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Covid-19 update: Business as usual at Bolt Burdon Kemp

Bolt Burdon Kemp continues to remain very much open for business. We are passionate about achieving life-changing results for our clients, providing excellent client care and ensuring you receive the support you need.

We continue to progress our clients’ existing cases and support new clients with their cases.

All of our wonderful people are successfully working from home. We have re-opened our office so that those who need to work in the office are able to do so, in a socially distanced and safe manner. 

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Read more from Managing Partner, Jonathan Wheeler

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Will new proposals to reduce serious road accidents involving young drivers work?

Statistics show that more than a fifth of deaths on British roads in 2011 involved drivers aged 17-24.

Young people are four times more likely to die in a road accident, than as a result of drink or drugs (RAC Foundation Motoring Research).

The government is considering ways to try to reduce serious road accidents involving young drivers, but I’m not sure these new proposals are the answer.

Ministers are due to publish proposals in a Green Paper following a report by the Transport Research Laboratory.

Under the new proposals, teenagers could have to wait a year longer than currently before they are allowed to take their driving test. The government is considering issuing only 12-month probationary licences at the age of 18. It recommended a one-year “learner stage” during which drivers would have to total at least 100 hours of daytime and 20 hours of night-time practice under supervision.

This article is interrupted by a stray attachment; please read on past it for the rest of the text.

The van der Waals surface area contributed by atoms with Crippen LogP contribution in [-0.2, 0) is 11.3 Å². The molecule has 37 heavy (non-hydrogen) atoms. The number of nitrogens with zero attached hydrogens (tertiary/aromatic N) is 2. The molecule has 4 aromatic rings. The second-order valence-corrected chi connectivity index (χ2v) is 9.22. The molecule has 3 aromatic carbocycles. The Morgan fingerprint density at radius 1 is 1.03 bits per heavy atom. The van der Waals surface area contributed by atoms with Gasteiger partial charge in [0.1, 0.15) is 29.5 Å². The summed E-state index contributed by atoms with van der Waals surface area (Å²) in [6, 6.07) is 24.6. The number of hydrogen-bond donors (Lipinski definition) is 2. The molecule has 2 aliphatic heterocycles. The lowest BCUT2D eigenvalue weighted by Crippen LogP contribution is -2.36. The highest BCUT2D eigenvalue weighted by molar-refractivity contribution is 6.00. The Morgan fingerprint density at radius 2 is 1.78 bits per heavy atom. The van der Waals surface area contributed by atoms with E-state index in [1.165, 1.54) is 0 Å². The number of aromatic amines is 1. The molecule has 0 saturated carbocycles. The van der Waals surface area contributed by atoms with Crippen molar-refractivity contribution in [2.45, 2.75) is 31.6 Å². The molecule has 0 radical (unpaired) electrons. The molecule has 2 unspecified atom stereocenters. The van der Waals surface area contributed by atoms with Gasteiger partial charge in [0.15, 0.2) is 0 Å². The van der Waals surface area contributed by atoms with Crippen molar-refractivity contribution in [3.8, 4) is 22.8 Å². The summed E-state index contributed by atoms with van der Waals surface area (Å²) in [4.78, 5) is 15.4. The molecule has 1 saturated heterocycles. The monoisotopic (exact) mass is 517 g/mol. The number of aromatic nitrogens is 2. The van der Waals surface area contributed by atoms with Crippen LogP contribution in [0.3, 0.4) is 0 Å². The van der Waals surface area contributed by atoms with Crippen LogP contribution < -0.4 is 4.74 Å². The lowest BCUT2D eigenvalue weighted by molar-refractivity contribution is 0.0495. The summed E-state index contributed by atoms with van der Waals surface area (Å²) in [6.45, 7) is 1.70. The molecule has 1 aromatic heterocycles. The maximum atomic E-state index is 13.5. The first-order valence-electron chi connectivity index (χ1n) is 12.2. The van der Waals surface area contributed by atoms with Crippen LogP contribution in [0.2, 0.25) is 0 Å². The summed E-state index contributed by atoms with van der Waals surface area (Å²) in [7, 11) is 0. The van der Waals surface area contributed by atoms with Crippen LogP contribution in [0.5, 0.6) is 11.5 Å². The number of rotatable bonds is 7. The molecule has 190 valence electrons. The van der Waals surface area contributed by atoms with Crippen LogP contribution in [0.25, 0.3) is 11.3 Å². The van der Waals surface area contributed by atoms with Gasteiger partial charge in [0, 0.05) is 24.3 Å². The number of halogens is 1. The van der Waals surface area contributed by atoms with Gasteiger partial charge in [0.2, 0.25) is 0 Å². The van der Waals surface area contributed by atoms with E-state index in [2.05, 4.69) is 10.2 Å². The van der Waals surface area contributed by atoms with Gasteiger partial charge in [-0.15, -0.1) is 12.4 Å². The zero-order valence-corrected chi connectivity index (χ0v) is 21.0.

In addition, during this 12 month probation, new drivers would also face a curfew between 22:00 and 05:00 unless a passenger aged over 30 was in the car.

Other proposals under consideration are a ban on all mobile phone use, including hands-free phones, and a lower alcohol limit.

According to the Department for Transport, young drivers drive around 5% of all the miles driven in Britain but are involved in about 20% of the road accidents where someone is killed or seriously injured.

However Edmund King, president of motoring organisation the AA, said the proposals were addressing the problem of young drivers in the “wrong way”. “You should prepare young drivers to be safe when they get their licence rather than give them their licence and then restrict them,” he told BBC’s Breakfast.

He said he would like to see mandatory lessons on motorways, in rural areas and in bad weather, and warned of the problems of policing the restrictions such as carrying young passengers.

Currently drivers in England, Scotland and Wales need to pass a theory test, then a practical test before they can apply for a full driving licence. The minimum age to hold a full car licence is 17 or 16 for some people claiming mobility benefit.

I agree that too many young people are suffering serious injuries and being killed in road accidents and something must be done. I think a 12 month probation period is a good idea with young drivers having to clock up hours of driving experience before getting their full licence; however I think some of these proposals just aren’t practical. For example, many young people in rural areas will need to get to work by car, possibly at night and they may want to car share with other young people to reduce costs – they won’t be able to do this in the first 12 months under the new proposals. What about those who work at night and their only means of transport is driving in their car? How will this be policed? I think it is a step in the right direction that this issue is being discussed but I think the government needs to think again about the practicality of some of these proposals.

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